I have been looking forward to driving the 4×4 vRS version of the Skoda Octavia for some time. Early editions of the hot Skoda saloon are slowly becoming modern classics, and the engaging drive mixed with modern everyday practicality has appealed to consumers. The new version looks like it’s no exception, and the added appeal in Skoda’s new models of 4×4 will ensure the car can branch out to a very different market. Here is my full Skoda Octavia vRS 4×4 review.
When it was delivered, I was pleased that Skoda had sent me the green version of the car. It’s a striking colour, that’s worth an extra few hundred quid on from the options list, but it won’t be to everyone’s taste. The new Octavia is a good looking car, though, and the new reshaped grill and lights suit the shape. With the added front splitter, and small (not too ostentatious) rear spoiler, it looks the part. This car was shipped with large and rather attractive 18in wheels, with standard sat-nav, xenon headlights and climate control thrown in as part of the package.
The 4×4 version of the Octavia vRS is only available with the diesel engine though, despite being included in both the hatchback and estate versions of the car. There’s no way that this car matches the pace of the petrol version of the vRS, but in many cases there’s an argument to suggest there’s no way it needs. This is a different kind of speed – a low down, torquey, ‘I need to overtake a tractor on a B road’ type of speed. It’s true to say the engine doesn’t mind being revved, but you won’t get a huge amount more out of it…all the power’s in the min-range.
It’s twinned with a gearbox that to my mind was a little more sluggish than it really needs to be, but the diesel’s mid range power meant that in ‘vRS’ mode, the car’s 4×4 really propels the car forward at quite a rate if the changes are manual and timed well. Off the mark, especially if you’re on a slightly slippery surface, the additional traction is very noticeable and a heavy right boot, as you’d expect, isn’t necessarily punished. The tyres grip excellently, too.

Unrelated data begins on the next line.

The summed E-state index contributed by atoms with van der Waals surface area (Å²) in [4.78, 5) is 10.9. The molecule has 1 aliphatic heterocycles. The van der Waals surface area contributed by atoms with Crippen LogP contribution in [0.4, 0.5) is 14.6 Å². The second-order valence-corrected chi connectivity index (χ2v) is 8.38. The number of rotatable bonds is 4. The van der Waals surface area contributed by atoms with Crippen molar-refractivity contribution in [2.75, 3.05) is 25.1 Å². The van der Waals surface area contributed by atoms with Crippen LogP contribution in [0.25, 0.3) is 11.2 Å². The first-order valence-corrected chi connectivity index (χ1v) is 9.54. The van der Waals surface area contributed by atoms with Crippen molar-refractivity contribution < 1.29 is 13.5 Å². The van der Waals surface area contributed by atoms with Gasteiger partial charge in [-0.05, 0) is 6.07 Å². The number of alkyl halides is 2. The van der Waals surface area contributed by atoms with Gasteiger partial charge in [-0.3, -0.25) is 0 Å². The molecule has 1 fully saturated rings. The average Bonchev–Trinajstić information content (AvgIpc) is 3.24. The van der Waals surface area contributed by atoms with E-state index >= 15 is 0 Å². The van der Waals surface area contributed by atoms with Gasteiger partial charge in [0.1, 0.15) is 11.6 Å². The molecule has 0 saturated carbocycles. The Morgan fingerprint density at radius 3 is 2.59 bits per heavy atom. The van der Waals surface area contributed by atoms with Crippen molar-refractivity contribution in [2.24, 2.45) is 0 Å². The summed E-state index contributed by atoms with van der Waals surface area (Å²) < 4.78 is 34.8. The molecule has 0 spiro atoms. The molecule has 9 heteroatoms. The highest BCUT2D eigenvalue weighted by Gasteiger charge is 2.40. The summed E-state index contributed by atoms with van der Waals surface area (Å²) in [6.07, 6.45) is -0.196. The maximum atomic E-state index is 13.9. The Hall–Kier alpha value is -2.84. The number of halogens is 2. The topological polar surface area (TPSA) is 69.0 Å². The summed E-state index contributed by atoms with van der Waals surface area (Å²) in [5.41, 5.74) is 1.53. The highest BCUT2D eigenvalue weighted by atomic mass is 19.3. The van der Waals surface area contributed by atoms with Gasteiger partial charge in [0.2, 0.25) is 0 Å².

In fact, aside from grip and despite the size of the wheels, they do a great job in containing the lumps and bumps in the road, and at normal everyday speeds the vRS 4×4 really is just like any other premium Octavia to drive. It’s quiet, and although road noise is a bit more thunderous on larger wheels, it’s a refined and classic experience that sits well in the range. The vRS leather sports seats are excellent and easily able to be tuned and customised to your liking, too. Added to this, the boot really is enormous (able to fit a bicycle with plenty of room to spare), and good rear leg and headroom really make a difference in this class…where cars of this nature are rarely without something (whether kids or kit!) in the back.
Overall, where this car almost certainly excels is the in long family adventures category, and that’s why it appeals to me. The diesel option is definitely the most sensible, but this works to its advantage in this sector, and although the 4×4 version adds some extra weight and therefore isn’t quite as economical as the straightforward diesel vRS, it certainly deserves its place in the range. A petrol version of the vRS will give you more thills, but this car would think nothing of zooming to the Alps, ski gear and family in the back, and tearing up a mountain road to your chalet. I’m not sure it’s REALLY a vRS in the true sense of the word, but I don’t care, because it is adventurous and still brilliant.